[The] prologue, beautifully told, gives us the character of Avrom, the strange blending of true generosity with sentimental self-indulgence. None of the other characters in the book is made like Avrom, but we come to see the mixed motives out of which they act. (p. 37)...

(The entire section is 261 words.)

Douglas Dunn

(Contemporary Literary Criticism)

Childhood is frequently thought of as the staple source of the short story writer's inspiration. Standard themes of short stories are the conversion of childhood into adolescence, adolescence into adulthood, and the contrast of an innocent world with one not so innocent. Dan Jacobson's stories [in Inklings: Selected Stories] fit, like an illustration, into this pattern. His setting is, of course, South Africa….

The peculiar and vicious social arrangements in South Africa are, to a writer, as much interesting as something to flee from or be hurt by. Stories like Mr Jacobson's thrive on subdued tensions and recognitions. His Jewish background makes these more than a simple black-white...

(The entire section is 231 words.)

Tom Paulin

(Contemporary Literary Criticism)

[The] Republic of Sarmeda is located somewhere outside the geography of history. It is the setting of Dan Jacobson's The Confessions of Josef Baisz, an account of a systematic traitor and police-spy whose confession of "my days as a petty functionary" is, at least partly, an allegory of the artist as political Judas. Like Judas, Josef Baisz "can love only through betrayal", and his justification of his sins contains occasional insights into the psychology of disloyalty. Baisz is disloyal to the bureaucrats who employ him, and his autobiography is offered as a translation…. It's a witty parody of the standard academic preface, and as Dan Jacobson lectures at an English university there are sound reasons for...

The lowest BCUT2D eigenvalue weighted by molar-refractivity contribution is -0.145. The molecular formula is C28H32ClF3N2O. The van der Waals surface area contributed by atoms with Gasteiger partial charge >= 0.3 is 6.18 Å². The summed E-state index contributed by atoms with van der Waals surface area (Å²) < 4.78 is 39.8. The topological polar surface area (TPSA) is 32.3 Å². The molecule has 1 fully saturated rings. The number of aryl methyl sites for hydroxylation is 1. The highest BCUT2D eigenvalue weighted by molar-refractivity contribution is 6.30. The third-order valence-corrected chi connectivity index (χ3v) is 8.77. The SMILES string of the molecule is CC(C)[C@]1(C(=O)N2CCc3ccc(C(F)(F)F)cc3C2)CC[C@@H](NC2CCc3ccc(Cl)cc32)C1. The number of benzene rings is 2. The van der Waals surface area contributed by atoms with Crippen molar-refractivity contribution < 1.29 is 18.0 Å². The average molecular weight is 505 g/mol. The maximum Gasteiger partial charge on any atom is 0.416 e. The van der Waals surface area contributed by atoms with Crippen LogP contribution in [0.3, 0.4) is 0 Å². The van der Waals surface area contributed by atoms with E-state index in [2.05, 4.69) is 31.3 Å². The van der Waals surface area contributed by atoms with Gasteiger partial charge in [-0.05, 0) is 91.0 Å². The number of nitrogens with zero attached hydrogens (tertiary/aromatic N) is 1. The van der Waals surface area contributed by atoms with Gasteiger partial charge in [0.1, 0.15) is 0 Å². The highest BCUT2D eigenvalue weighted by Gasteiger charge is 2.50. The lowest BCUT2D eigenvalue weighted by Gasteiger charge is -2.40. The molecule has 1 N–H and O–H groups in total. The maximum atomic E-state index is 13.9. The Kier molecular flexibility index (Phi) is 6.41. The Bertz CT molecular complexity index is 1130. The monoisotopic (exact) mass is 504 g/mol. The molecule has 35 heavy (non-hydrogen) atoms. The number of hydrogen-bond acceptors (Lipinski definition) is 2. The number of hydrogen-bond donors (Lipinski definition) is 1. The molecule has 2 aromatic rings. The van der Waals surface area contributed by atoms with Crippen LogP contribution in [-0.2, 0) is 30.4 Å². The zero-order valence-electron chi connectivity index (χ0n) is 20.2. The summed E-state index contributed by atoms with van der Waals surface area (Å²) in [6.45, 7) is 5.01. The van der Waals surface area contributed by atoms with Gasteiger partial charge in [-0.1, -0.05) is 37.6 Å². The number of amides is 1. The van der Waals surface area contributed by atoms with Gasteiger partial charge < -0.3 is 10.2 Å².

(The entire section is 462 words.)

Katha Pollitt

(Contemporary Literary Criticism)

For all the grimness of its subject, Dan Jacobson's facility of invention makes [The Confessions of Josef Baisz] a surprisingly lighthearted book. He obviously had a lot of fun inventing Sarmeda…. As a political fantasy it is at once playful and provocative, and as a study of the psychology of betrayal—that complex tangle of love, pity, self-hatred, and power-seeking—it is compelling. While a certain off-handedness makes me wonder if Jacobson was bringing all his considerable energies to bear on his subject, he has brought enough of them to make this a supremely amusing fable for our time.

Katha Pollitt, "Books in Brief: 'The Confessions of Josef Baisz'," in...

(The entire section is 279 words.)

Dean Flower

(Contemporary Literary Criticism)

Jacobson's austere narrative [The Confessions of Josef Baisz] follows out with the clarity of a syllogism its chilling logic. As a newly-conscripted soldier, Josef Baisz finds himself through a series of absurd chances and petty enmities in a position to betray a friend. When he does so, the effect stuns him:

Everyone had got Judas wrong! That was my great discovery. When he pressed his lips to the master's, he did it passionately, with a breaking heart and expectant eye, full of excitement and curiosity, trembling with pity…. He was one of those who loved only what he betrayed; who could love only through betrayal.

And Baisz is another....

(The entire section is 217 words.)